Digital Object Identifier 10.1109/TNN.2005.860853
generally operate directly on appearance images of face object
and process them as two-dimensional (2-D) holistic patterns
to avoid difficulties associated with three-dimensional (3-D)
modeling, and shape or landmark detection . Of the appear-
ance-based FR methods, those based on linear discriminant
analysis (LDA) have shown promising results as it is demon-
strated in , –. However, statistical learning methods
such as the LDA-based ones often suffer from the so-called
“small-sample-size” (SSS) problem , encountered in
high-dimensional pattern recognition tasks where the number
of training samples available for each subject is smaller than the
dimensionality of the samples. For example, in the experiments
reported here only
are available while the dimensionality of the sample space
is up to
. In addition, the performance of linear
appearance-based methods including LDA often deteriorates
rapidly when face patterns are subject to large variations in
viewpoints, illumination or facial expression. These variations
result in a highly nonconvex and complex distribution of face
images . Thus, the limited success of these methods should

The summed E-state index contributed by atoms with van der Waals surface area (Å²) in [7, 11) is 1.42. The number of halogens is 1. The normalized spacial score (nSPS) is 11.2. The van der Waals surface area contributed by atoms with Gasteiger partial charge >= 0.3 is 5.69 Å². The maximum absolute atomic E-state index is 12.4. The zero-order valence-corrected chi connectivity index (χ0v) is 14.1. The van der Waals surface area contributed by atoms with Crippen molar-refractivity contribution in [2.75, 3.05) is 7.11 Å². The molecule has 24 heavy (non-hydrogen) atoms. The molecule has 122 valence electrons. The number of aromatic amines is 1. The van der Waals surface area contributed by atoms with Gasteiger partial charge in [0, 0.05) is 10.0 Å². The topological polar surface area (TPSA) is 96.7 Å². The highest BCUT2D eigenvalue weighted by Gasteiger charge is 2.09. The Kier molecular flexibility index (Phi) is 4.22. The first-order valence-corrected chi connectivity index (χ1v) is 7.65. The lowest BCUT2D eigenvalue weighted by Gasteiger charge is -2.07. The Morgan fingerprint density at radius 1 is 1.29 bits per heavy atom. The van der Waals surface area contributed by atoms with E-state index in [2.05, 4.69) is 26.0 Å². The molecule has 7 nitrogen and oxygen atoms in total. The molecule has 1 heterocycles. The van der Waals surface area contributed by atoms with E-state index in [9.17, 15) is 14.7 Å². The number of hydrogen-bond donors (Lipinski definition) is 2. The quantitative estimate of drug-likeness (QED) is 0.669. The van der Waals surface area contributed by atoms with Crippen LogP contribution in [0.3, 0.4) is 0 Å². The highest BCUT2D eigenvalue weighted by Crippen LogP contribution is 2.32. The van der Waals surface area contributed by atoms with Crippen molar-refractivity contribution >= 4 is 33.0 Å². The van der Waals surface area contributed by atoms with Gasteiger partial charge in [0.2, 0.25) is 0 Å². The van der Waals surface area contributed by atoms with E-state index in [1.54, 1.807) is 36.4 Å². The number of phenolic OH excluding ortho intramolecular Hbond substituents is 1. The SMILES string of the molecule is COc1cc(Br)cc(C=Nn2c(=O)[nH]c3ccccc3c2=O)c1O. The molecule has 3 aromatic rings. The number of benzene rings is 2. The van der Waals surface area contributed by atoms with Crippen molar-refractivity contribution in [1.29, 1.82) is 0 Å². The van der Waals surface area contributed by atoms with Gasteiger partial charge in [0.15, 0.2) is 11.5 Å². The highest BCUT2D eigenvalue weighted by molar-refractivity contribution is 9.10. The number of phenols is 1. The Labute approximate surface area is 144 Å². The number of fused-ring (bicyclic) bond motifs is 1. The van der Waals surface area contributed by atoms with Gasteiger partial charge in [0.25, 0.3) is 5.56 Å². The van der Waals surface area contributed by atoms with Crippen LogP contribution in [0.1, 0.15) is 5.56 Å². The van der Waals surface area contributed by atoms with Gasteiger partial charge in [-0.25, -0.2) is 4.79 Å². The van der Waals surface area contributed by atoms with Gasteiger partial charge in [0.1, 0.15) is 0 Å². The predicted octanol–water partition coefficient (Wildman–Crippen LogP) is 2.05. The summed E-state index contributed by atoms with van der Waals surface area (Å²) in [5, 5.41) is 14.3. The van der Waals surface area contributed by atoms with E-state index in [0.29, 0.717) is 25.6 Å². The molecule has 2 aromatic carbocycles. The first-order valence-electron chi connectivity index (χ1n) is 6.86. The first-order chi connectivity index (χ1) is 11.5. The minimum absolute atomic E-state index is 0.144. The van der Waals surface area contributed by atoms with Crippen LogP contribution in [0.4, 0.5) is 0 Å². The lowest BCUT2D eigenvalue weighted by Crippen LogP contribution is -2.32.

be attributed to their linear nature.
In general, a nonconvex distribution can be handled either
by globally nonlinear models or by a mixture of locally linear
models (or ensemble-based methods as they are known in the
machine learning literature ). Globally nonlinear methods
are not without problems. Approaches such as those based on
kernel machines – require the optimization of many de-
sign parameters, tend to overfit easily due to the increased al-
gorithmic complexity, and they are computationally expensive
compared to their linear counterparts. The last point is particu-
formed in a high-dimensional input space. On the other hand,
ensemble-based approaches embody the principle of “divide
and conquer,” by which a complex recognition task is decom-
posed into a set of simpler ones, in each of which a locally
linear pattern distribution can be generalized and dealt with by
a relatively simple linear solution. As such, the ensemble-based
methods are simpler, easier to implement, and more cost effec-
semble-based FR methods are developed based on traditional
cluster analysis –. As a consequence, a disadvantage to
classification tasks is that the submodels’ division/combination
criteria used in these clustering techniques are not directly re-
lated to the classification error rate (CER) of the resulting clas-
sifier, especially the true CER (often referred to as the general-
ization error rate).
training samples per subject
1045-9227/$20.00 © 2006 IEEE
LU et al.: ENSEMBLE-BASED DISCRIMINANT LEARNING WITH BOOSTING FOR FACE RECOGNITION167
B. Ensemble-Based Learning With Boosting
Recently, a machine-learning technique known as “boosting”
has received considerable attention in the pattern recognition
community, due to its usefulness in designing ensemble-based
employ a base classifier on a weighted version of the training